Paralysis is a life changing condition that can be caused by medical conditions like multiple sclerosis, but in many cases results from a traumatic accident or injury that leaves the person with a spinal cord, head, and/or brain injury. Repairing nerve and muscle damage or a break in the connection between the brain and the rest of the body is extraordinarily difficult and sometimes considered impossible. But new research and advances in technology are bringing hope to people who have been partially or fully paralyzed.
Depending on the type of injury, different surgical methods can be used to repair injured areas of the body. Peripheral Nerve Surgery is used to sew severed nerves back together or to apply a nerve graft to reconnect sensation and movement to an area. Another method is a muscle transplant to replace damaged muscle with working muscle from another area of the body, e.g., the thigh for the bicep. In cases where the brain has lost control of a part of the body due to spinal cord injury, new advanced research is being done with computers and implants to stimulate the brain function and restore movement. One such method is called functional electrical stimulation (FES) which uses electrical pulses to restore muscle function.
According to the Christopher and Dana Reeve Foundation, “the excitement around FES technology really sparked in 1983 when Nan Davis, a paraplegic student at Wright State University, got out of her wheelchair and walked to get her diploma.” But that event was for research show and tell–there was very preliminary data and limited functionality at that point in the research process. According to Davis the walk was a “computer-controlled electric stimulation, not me.” She then returned to her wheelchair and got on with life, later becoming a teacher.
FES research continued in different arenas and today is being used in the form of FES bikes for exercise; implants for bladder function and limited movement; and, most intriguing, in new research and clinical trials working on cognitive control of muscles through FES-type implants.
FES transplants stimulate muscles through implanted electrodes. This stimulation is limited because complex movements are very difficult to imitate. They require stimulation to multiple muscles from different paths in the brain. FES researchers are trying to identify the patterns of complex movement with computer systems. Keele University in the U.K. has partnered with the Cleveland FES Center for just this type of study. In a clinical trial on FES they implanted 24 electrodes into the muscles and nerves of two patients with tetraplegia (aka quadriplegia) . Computerized movement models were used to determine where to place the electrodes. The team worked with the patients on functional living tasks and achieved results. The patients were able to do the following alone: 1) scratch nose; and 2) shake hands. With some form of assistance they were also able to: 1) eat finger foods; 2) wash face; and 3) brush teeth. Eating with a fork was somewhat more difficult. These early and limited studies indicate that FES may at some point be used to restore movement to severely injured patients.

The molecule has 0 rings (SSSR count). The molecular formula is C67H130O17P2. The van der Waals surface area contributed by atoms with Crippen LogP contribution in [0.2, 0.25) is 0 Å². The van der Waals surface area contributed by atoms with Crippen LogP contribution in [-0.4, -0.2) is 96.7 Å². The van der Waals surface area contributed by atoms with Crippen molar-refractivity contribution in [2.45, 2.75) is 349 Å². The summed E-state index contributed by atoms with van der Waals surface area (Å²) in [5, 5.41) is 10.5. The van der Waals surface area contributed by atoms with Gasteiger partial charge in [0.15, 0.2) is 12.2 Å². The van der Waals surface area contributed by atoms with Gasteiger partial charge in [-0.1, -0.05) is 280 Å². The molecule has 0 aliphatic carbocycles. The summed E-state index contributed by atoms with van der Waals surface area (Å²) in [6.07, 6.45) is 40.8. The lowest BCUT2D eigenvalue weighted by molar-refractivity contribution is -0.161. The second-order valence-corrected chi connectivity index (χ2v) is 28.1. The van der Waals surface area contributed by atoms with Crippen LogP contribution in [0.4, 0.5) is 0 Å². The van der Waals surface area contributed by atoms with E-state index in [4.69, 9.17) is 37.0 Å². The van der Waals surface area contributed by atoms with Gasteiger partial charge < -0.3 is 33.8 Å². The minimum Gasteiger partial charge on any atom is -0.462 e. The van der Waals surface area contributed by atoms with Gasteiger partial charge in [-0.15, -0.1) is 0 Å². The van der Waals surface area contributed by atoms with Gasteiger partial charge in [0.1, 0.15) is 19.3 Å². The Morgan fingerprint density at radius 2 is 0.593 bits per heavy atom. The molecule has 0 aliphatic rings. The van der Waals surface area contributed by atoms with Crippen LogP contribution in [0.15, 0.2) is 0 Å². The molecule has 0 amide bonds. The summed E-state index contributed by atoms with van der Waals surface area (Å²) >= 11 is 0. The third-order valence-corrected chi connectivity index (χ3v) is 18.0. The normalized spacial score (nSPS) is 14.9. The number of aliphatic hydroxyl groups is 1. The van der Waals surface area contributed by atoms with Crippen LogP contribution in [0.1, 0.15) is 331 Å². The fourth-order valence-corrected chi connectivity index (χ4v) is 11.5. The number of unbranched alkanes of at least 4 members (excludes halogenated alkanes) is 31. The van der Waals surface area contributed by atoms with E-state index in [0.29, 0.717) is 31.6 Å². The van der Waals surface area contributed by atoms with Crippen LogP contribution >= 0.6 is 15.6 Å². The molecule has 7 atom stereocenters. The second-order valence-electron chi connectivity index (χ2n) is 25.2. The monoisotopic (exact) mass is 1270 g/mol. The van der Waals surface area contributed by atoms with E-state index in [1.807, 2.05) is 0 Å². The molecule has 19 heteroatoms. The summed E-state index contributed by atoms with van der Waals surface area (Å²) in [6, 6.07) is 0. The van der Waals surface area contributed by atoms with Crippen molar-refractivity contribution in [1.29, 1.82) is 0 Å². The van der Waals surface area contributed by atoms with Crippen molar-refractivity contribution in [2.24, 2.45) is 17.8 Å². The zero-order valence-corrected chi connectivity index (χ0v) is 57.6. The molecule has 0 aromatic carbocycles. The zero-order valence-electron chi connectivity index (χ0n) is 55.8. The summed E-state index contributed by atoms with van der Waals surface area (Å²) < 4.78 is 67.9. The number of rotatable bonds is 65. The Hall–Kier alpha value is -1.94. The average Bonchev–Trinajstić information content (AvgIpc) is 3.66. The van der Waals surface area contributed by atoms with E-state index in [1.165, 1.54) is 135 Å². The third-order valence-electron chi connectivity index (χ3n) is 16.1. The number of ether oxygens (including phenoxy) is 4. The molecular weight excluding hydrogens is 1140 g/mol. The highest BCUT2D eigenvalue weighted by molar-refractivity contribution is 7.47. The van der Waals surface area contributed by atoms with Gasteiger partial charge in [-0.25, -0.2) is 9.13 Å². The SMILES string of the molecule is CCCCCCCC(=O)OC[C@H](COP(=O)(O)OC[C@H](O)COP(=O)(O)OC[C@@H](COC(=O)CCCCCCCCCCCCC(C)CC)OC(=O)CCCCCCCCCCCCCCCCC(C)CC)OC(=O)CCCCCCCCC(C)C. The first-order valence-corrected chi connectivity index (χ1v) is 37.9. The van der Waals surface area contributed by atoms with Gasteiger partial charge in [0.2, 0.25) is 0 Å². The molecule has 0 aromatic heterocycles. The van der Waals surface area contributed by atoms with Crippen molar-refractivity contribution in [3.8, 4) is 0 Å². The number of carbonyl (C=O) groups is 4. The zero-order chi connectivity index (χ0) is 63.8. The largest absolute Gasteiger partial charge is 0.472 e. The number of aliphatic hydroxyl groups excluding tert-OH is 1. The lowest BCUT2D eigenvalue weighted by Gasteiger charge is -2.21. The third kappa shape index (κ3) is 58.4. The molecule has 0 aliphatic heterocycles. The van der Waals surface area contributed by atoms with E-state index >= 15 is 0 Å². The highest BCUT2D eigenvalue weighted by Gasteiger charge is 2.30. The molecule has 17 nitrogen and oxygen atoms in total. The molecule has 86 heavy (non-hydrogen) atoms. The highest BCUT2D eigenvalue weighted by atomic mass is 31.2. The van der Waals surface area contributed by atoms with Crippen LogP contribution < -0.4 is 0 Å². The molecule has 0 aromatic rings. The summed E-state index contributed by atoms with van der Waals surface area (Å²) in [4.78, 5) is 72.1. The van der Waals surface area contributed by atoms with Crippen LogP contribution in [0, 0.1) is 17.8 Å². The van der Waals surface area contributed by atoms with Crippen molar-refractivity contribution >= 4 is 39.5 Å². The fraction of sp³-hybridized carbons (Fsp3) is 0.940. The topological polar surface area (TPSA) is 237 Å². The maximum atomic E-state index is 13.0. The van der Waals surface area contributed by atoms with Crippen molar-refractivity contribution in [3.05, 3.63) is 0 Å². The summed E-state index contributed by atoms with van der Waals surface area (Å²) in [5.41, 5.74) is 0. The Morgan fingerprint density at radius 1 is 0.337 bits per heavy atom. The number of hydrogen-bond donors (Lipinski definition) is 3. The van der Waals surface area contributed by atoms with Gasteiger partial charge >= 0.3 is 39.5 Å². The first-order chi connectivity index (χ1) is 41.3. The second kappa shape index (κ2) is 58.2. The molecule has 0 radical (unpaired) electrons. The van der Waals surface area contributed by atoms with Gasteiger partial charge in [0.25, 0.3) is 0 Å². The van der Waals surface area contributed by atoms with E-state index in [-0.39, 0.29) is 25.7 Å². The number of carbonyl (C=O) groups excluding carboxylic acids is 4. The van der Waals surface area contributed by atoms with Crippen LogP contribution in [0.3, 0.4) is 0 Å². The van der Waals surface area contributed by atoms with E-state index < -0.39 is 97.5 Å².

In 2014 UCLA released results from a study where they used epidural electrical stimulation to stimulate leg movement in spinal cord injury patients. They implanted electrodes along the spinal cord and stimulated them to allow those patients to move “legs, hips, ankles and toes.” In 2015 they went one step further to create a “non-invasive” study. Researchers used transcutaneous spinal cord stimulation by placing “electrodes on a patient’s lower back and sent a unique pattern of electrical currents through the electrodes.” After repeated stimulation the patients were able to move their legs voluntarily. Researchers then added a drug called buspirone, which further assisted in movement. Lead researcher V. Reggie Edgerton, postulated that the treatment “reawakened’ dormant, but functioning, neural connections.” This was the goal of the original FES studies as well.
Although the implications of these studies are positive it will take years before viable solutions are released to the market. The FDA has already approved some FES devices, like the bikes and bladder implants, however even these limited-function products are subject to insurance restrictions. The bikes, for example, cost an average of $15,000 and are not covered by Medicare. Nevertheless there is hope for future treatment.
In the meantime, anyone who is injured in an accident should seek immediate medical care and, if they have suffered any kind of spinal injury, they should also seek the advice of an experienced attorney familiar with insurance coverage issues. High level daily care for victims of accidental head injury, spinal cord injury, and/or paralysis is lifelong and expensive. It is important to know your options at the beginning of the process to ensure you are getting the best possible care for your injury.